Euronav, report a trading loss of almost US$ 119-million after tax in year-ending 2012 report, expect oil transportation market to re-balance in 2013.
Prospects for 2013
On the supply side, given the current state of the tanker market and the difficulty most owners face securing financing it is most probably safe to assume very few newbuilding contracts will be placed in 2013. The market also expects fleets to consolidate due to market pressure. Finally and most importantly, the poor market returns for the last 2-3 years, should push owner of relatively old tonnage to scrap their vessels. These three trends should help rebalance the tanker market over time.
For the most part of 2013 but barring any major shift in global economic growth or oil demand, tanker owners are going to continue feeling the pressure from the robust ordering activity of previous years and the loss of once projected demand growth as a result of the financial crisis and subsequent multi year recession.
The outlook for crude tankers is indeed bleak and rates are expected to remain low. However, temporary hikes such as from seasonality of demand are expected to have a positive effect on crude tanker demand, but with less intense and shorter-lived spikes than previously.
Owners could nevertheless improve the situation by beginning to scrap even younger vessels at a faster pace than they are doing today. That would undoubtedly help the market move towards a speedier recovery. Although fleet growth was limited, the large excess supply from previous years combined with high voyage expenses and low freight keeps net rates in the doldrums.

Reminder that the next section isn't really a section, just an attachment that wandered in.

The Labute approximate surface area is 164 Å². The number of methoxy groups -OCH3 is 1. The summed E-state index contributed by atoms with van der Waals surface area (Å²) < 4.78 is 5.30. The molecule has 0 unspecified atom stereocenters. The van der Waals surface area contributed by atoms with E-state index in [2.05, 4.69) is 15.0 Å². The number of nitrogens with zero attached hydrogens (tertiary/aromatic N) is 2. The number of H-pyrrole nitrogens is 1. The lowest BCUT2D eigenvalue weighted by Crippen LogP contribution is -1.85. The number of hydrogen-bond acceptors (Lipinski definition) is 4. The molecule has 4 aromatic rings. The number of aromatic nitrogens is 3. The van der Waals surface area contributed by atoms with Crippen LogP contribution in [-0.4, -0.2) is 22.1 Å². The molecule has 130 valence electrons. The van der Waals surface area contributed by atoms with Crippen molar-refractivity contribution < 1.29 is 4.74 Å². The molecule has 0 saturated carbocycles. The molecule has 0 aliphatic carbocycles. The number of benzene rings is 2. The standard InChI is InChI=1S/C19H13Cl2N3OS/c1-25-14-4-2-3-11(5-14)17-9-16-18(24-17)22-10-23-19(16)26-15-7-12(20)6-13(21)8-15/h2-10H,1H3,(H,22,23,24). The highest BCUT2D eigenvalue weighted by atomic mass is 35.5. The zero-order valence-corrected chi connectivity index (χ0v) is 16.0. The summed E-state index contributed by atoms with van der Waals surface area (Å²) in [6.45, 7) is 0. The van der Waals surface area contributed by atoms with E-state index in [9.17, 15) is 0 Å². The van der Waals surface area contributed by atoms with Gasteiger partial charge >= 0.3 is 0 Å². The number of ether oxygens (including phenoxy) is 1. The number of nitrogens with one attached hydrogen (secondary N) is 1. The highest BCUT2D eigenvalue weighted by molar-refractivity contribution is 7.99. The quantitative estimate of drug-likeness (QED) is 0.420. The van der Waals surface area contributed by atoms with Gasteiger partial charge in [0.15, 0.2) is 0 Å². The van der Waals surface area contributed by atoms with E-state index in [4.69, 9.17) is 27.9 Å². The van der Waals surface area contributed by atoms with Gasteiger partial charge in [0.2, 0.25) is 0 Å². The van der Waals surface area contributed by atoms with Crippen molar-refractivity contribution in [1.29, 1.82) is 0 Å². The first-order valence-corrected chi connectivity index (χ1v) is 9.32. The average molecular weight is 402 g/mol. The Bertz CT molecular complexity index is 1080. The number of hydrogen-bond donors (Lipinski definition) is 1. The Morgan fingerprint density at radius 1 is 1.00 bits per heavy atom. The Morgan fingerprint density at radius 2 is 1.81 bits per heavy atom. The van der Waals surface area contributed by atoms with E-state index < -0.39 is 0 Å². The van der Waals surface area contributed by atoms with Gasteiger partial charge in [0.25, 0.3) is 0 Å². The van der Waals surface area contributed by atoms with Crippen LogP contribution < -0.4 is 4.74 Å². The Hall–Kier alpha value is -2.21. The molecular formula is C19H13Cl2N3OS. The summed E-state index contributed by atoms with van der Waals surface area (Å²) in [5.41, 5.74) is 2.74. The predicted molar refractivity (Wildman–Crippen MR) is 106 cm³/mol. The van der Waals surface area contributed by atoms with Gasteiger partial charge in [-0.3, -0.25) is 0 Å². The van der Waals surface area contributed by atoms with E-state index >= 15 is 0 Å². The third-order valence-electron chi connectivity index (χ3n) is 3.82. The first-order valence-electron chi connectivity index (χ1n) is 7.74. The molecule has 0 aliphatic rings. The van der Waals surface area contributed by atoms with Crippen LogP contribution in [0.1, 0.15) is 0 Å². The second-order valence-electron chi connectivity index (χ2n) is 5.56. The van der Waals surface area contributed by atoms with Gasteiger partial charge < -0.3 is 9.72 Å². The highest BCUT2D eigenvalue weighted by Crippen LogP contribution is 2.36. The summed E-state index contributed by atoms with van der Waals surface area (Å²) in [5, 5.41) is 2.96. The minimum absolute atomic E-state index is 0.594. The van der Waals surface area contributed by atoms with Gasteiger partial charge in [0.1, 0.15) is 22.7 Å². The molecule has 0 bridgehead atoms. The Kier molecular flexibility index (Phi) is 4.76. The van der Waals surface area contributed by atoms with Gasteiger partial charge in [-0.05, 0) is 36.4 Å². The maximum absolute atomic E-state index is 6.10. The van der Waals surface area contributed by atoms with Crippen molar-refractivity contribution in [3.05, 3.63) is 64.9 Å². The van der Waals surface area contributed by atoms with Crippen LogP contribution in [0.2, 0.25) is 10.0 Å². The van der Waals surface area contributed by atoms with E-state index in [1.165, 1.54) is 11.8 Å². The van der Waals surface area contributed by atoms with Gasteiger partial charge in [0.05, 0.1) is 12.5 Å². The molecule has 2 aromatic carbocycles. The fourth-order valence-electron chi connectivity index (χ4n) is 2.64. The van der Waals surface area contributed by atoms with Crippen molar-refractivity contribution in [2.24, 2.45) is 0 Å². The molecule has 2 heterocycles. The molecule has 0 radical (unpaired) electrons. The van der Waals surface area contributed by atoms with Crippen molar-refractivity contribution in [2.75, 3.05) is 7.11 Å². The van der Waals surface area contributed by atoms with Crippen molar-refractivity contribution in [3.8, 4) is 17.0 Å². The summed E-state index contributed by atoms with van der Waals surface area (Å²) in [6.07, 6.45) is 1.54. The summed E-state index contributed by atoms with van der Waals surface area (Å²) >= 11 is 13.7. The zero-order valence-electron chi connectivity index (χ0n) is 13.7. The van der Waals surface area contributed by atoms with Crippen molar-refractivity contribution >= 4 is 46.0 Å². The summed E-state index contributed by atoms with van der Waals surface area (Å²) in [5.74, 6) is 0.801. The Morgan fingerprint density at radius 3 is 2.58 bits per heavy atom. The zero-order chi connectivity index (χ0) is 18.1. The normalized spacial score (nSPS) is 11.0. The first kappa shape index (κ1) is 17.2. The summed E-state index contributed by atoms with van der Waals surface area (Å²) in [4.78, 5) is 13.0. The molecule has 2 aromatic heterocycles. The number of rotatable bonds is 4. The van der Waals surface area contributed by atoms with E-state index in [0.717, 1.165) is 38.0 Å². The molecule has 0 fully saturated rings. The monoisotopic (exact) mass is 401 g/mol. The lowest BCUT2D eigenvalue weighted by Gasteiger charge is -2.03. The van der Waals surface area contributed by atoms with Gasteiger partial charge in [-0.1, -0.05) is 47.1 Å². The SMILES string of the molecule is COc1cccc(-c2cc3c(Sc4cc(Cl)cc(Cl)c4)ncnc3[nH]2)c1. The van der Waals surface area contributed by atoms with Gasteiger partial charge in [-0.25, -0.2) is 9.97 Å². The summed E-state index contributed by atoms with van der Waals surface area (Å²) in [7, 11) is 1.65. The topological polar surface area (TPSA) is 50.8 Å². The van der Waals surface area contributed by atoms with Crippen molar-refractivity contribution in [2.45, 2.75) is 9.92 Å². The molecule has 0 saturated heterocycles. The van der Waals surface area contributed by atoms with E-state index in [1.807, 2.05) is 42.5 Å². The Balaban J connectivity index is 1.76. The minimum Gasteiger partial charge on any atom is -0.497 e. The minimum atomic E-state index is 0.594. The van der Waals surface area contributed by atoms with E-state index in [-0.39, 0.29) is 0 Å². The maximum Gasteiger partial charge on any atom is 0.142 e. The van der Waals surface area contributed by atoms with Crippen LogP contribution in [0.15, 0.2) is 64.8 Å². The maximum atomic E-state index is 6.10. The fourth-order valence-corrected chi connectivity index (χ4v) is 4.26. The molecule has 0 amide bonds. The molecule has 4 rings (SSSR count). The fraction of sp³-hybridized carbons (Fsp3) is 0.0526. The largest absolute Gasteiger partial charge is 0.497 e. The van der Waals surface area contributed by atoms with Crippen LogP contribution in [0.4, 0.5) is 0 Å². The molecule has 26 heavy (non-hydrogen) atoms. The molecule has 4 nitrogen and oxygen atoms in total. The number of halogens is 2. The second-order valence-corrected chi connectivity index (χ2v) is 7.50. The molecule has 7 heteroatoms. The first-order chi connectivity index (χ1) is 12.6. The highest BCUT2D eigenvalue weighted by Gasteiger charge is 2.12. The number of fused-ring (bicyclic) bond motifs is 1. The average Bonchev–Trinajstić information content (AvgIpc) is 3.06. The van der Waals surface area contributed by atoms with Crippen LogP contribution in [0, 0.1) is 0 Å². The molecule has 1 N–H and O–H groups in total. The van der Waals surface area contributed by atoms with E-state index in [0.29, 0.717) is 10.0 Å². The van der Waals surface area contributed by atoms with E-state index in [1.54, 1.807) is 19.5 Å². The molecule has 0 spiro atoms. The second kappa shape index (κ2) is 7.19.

The year 2012 saw a shift in the trading pattern of the crude oil and this trend will continue in the coming years provided the growth of China’s economy remains constant. For the tanker market this will mean a further increase in crude oil import by China, and therefore increased tonne-miles which is positive for the market. A weakening of the oil price would reduce voyage costs and stimulate demand for oil as well as the requirement for both storage and transportation.
On the offshore side, the previous two decades have witnessed a steady rise in the use of production floaters across the globe driven by the increased activity into deeper and more remote waters. Whilst the future of the floating platform market looks strong, significant challenges remain. Although deepwater and ecologically challenging environments are calling for ever-more advanced technologies, with FSO and FPSO demand predominantly driven by countries in Latin America and West Africa, where significant local content requirements exist, construction companies are being increasingly challenged to create employment opportunities for the local workforce. Indeed, over the short-to-medium term this may affect the capital cost and timescales for FSO and FPSO developments.
Despite these factors, the floating platform market remains one of the strongest offshore sectors going forward to the end of the decade. With an increasing amount of floating production investment being made in regions away from the traditional areas of Latin America and West Africa, the next five years look set to witness an interesting change in dynamics within this sector.